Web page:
In our Lord's parable, it is by trading that the talents are increased. Talents are capacities. They are given to us as possibilities only, requiring to be developed. In a hand there may be the artist's or the musician's skill — but it must be brought out, and the only way to do this is by long and diligent practice. In a brain there may he the gift of the poet, the inventor, the merchant — but it has to be called out, and there is no way to do this but by using the talent in its small beginnings, until it grows unto full vigor.
The same is true of spiritual talents. We are taught that we should grow in grace — that is, in all the beautiful qualities which belong to the Christly character.
Take patience, for example. If we would grow in this grace we must begin at once to practice patience in everything. It is a lesson, or an art, which has to be learned — it is not bestowed upon us complete, as a gift.
Take kindness. Every Christian has the capacity for kindness — but there must be long practice of this grace before it will grow into its truest and best.
Take sympathy, of which there is such need in all Christian service. There is an impression that anybody can sympathize. Almost anybody can feel sorry with one who is in distress — but this is only a small part of the sympathy which is truly helpful. To sympathize is to be able to enter deeply and intensely into the experience of others, and then to add the strength of one's own life to make them braver and stronger, to help them to be victorious. Wise sympathy is the outcome only of experience.
Thus the only way to grow in the graces and virtues of the Christian life, is to exercise those graces by keeping them at work.
The same is true of Christian activity in all its forms. It is not easy at first to take part in a religious meeting, to speak or to offer prayer; and usually one does not begin very fluently or in a way to be particularly edifying to others. But if the beginner continues faithfully and persistently to exercise his grace, striving always to improve, he is at length able to speak or to pray, not only with ease — but with profit to his fellow-worshipers.
It is not easy at first to confess Christ before the world. The fear of ridicule is a heavy cross to bear. The atmosphere of the school, or the street, or the playground, or the place of business, is so different from that of the church, that what was a delight and a joy in the congenial fellowship seems almost impossible among those who are unfriendly. But here, too, the gentle grace grows strong and vigorous in patient and habitual practice, until by and by the timid young Christian is known everywhere as a quiet — but faithful, consistent friend of Jesus Christ.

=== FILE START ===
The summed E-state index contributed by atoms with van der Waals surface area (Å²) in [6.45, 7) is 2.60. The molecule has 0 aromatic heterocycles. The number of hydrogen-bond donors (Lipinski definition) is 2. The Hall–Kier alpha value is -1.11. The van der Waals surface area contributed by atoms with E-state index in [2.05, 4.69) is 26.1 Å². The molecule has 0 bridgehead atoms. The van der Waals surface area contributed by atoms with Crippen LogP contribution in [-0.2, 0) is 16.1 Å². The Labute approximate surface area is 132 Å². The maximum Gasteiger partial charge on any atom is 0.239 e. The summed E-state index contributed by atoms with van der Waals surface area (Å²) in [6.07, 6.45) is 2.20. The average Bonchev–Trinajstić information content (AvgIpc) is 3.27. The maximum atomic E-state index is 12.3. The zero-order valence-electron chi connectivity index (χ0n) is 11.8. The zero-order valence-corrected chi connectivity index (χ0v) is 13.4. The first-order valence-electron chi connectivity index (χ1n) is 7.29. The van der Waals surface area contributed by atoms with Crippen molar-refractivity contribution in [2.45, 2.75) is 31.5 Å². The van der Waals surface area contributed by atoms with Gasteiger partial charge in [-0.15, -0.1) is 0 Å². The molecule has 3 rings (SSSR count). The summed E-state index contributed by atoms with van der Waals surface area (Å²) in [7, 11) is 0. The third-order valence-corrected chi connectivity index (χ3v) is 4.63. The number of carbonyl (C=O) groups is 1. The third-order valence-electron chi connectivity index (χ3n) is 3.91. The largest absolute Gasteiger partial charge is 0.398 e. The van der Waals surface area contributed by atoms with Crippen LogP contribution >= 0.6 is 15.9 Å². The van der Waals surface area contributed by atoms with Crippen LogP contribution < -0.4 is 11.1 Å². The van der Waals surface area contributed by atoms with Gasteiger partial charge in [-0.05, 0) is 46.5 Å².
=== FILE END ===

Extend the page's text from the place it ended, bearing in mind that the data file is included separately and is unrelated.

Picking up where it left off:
In every good thing we can learn to do we have to start as a mere beginner. Everything has to he learned in personal experience. We can do nothing well at first — nothing that is worthwhile. Hence it is that Christian work is the best means of grace — indeed, it is the only means of developing for much usefulness, the graces and the powers which exist in larger or smaller measure in every Christian life.
Many good people read the account of the man with the one talent, who wrapped it up in a napkin, and suppose that the application is to those who live in sin and reject Christ. Really, however, the lesson is for everyone who does not put his talent to work that it may grow. There are thousands of talents wrapped up and hidden away in the hearts and hands and heads of church members — gifts, capacities for usefulness and service, which never come to anything because they are never exercised.
This teaching is startling when it is remembered that we must give account of our talents and capacities, not merely returning them unwasted — but bringing them back developed to their full power. It is still more startling when we know that capacities unused by us, are lost altogether at last.
We will never make anything worth while of our life unless we take hold earnestly of Christian duties and activities. Devotion has its place. We bend over our Bible, we see visions of heavenly beauty, and hear promptings to services of love. We bow in prayer, and are drawn into enrapt communion with Christ, and find great joy in his love. We attend the church, and our hearts are warmed into a glow as we listen to the preacher's stirring words. We sit at the Lord's table, and as we remember the love of Christ and its devotion unto death for us we sing:
"Were the whole realm of nature mine,
That were a present far too small;
Love so amazing, so divine,
Demands my soul, my life, my all!"
All this is right and proper. But if we allow such feelings and emotions to fade out without ripening into action, we have received only harm and not good. Every young Christian should promptly and eagerly enter upon some line of Christian service, beginning at once to follow Christ in work for the good of others. We all owe this to our Master, and to our fellow-men, and, besides, it is in this way only that we can grow into strong and useful Christians.